Relying solely on loss coverage and tranche thickness as a guidepost for relative value would suggest that M3 classes of 2015 and 2016 vintage high LTV STACR transactions should trade at some of the tightest nominal spreads as they exhibit some of the highest loss coverage multiples and thickest tranches in the universe analyzed. However, these bonds appear to trade at comparable spreads to more recent vintage M2 bonds. For example, STACR 2015-HQA2 M3 trades at roughly a $104. The bond has 260 bp of credit enhancement and is 440 bp thick. Based on our prepayment and COVID adjusted default assumptions, we estimate the bond has a loss coverage multiple of 6.8 times expected losses and has a discount margin of approximately 340 bp. By comparison STACR 2019-DNA1 M2 has slightly less credit enhancement at 190 bp, and is 290 bp thick. Based on prepayment and default assumptions, the bond has roughly 2.6 times expected loss coverage and trades at roughly a 325 DM. Investors can potentially pick up nominal spread while adding credit enhancement, decreasing structural leverage and sensitivity to potential future losses by rotating into seasoned M3s.

Admittedly, there may be a couple reasons for this. First, seasoned M3s generally trade at multiple point premiums to par and some of the expected nominal cheapness is associated with a slowdown in longer term speeds on these deals which are currently paying upwards of 40 CPR. Additionally, there is likely some liquidity premium associated with more recent vintage M2s that trade with more frequency, and therefore greater price transparency, than more seasoned cash flows.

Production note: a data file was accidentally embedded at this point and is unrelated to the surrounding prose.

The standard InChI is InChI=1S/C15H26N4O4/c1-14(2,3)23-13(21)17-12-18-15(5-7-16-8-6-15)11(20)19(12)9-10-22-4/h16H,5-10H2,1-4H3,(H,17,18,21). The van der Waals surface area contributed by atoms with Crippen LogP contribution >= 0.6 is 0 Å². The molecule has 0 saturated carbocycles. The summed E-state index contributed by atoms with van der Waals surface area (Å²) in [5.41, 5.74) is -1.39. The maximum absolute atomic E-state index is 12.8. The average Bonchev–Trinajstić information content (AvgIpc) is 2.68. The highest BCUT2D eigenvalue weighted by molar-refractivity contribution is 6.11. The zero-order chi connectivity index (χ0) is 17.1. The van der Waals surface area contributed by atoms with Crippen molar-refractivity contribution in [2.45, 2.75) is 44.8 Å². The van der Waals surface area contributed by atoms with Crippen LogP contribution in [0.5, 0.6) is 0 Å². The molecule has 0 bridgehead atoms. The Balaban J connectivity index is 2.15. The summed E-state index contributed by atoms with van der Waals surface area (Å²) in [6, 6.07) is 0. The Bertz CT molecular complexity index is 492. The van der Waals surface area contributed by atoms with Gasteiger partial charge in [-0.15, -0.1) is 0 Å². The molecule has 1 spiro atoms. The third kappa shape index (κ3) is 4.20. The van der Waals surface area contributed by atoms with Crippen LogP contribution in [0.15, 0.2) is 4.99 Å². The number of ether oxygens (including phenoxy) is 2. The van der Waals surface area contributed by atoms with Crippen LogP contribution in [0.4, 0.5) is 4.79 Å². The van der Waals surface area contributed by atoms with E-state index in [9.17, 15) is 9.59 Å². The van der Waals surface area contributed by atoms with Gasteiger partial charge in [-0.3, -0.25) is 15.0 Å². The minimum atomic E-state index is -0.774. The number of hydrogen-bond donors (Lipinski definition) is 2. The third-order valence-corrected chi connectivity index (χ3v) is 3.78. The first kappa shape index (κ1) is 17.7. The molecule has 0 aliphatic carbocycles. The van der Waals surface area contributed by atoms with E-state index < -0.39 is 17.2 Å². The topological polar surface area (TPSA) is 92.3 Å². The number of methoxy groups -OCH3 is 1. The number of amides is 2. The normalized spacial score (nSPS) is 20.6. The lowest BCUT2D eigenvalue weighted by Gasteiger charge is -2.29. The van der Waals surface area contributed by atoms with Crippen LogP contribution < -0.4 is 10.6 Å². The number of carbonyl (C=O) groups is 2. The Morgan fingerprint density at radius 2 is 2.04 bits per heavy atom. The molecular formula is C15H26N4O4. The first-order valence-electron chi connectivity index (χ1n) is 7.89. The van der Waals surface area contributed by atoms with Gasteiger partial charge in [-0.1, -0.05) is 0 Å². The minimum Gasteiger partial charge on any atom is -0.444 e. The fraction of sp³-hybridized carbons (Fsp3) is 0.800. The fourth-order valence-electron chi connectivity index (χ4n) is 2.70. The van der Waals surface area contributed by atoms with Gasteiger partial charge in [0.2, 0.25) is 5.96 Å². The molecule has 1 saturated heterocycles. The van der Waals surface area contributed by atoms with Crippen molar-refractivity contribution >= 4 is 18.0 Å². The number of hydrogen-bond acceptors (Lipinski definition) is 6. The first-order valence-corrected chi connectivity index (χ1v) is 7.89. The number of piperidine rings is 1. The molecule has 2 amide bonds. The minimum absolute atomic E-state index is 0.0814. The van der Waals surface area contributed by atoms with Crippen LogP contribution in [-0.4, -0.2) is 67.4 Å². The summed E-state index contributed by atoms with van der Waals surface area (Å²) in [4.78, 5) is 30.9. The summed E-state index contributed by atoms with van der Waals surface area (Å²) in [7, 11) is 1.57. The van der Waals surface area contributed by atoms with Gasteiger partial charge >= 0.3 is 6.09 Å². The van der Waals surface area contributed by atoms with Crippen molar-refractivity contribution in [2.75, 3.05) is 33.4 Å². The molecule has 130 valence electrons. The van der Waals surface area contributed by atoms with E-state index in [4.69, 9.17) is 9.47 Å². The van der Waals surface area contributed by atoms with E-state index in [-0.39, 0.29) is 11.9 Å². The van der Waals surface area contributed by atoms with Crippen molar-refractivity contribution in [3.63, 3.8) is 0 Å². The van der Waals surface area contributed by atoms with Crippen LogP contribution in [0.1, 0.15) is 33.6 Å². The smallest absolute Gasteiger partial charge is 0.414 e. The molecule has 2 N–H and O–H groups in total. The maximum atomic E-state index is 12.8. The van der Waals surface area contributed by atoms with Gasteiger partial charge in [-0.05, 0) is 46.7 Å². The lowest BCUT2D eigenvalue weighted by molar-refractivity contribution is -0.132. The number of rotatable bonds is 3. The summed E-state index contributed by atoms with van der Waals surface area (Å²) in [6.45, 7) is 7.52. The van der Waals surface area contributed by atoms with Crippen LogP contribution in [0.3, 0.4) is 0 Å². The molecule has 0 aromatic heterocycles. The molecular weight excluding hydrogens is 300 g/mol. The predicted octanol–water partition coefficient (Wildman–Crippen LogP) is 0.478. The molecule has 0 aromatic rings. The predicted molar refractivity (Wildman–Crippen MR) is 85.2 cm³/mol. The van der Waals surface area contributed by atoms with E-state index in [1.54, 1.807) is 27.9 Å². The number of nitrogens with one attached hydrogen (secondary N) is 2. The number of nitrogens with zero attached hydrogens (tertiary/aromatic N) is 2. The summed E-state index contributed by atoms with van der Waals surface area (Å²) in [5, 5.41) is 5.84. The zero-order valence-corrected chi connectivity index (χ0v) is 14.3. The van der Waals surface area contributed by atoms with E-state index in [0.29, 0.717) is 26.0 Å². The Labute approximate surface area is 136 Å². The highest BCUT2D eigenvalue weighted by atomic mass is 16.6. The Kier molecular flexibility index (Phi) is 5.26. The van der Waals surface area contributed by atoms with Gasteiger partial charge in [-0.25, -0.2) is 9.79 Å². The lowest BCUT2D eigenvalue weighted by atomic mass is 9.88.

Another potential source of relative value in the CRT market may be in moderately seasoned high LTV B1s relative to recently issued low LTV M2 classes. An illustrative example of this is comparing STACR 2019-HQA2 B1 to STACR 2020-DNA2 M2. The 2019-HQA2 B1 has 100 bp of credit enhancement is roughly 160 bp thick and trades at price of roughly $92. Based on model estimates, the bonds has roughly 2.6 times expected loss coverage and assuming a price of $92 trades to a roughly 540 DM. By comparison, the 2020-DNA2 is roughly the same thickness but has an incremental 40 bp of credit enhancement. We estimate the two deals to have roughly similar loss coverage ratios with slightly better loss coverage on the seasoned high LTV B1 at 2.6 times expected losses versus 2.2 times for the 2020 M2. However, the bonds appear to trade at substantially different nominal spreads despite similar risk profiles as a $95.25 price on the 2020 M2 translates to less than 300 DM assuming base case prepayment and COVID adjusted default assumptions. While there appears to be significant potential relative value opportunity, investors should think about additional overlays and risk based pricing adjustments especially in 2019 vintage high LTV bonds as this cohort appears to have potentially outsized exposure to modification losses given high WACs and large concentrations of high DTI borrowers. The trade can also be expressed in 2018 vintage B1s but these bonds tend to be somewhat thinner as the higher WAC 2019 vintage has experienced faster prepayments and as a result have delivered more, making the profile more comparable to 2020 low LTV M2s.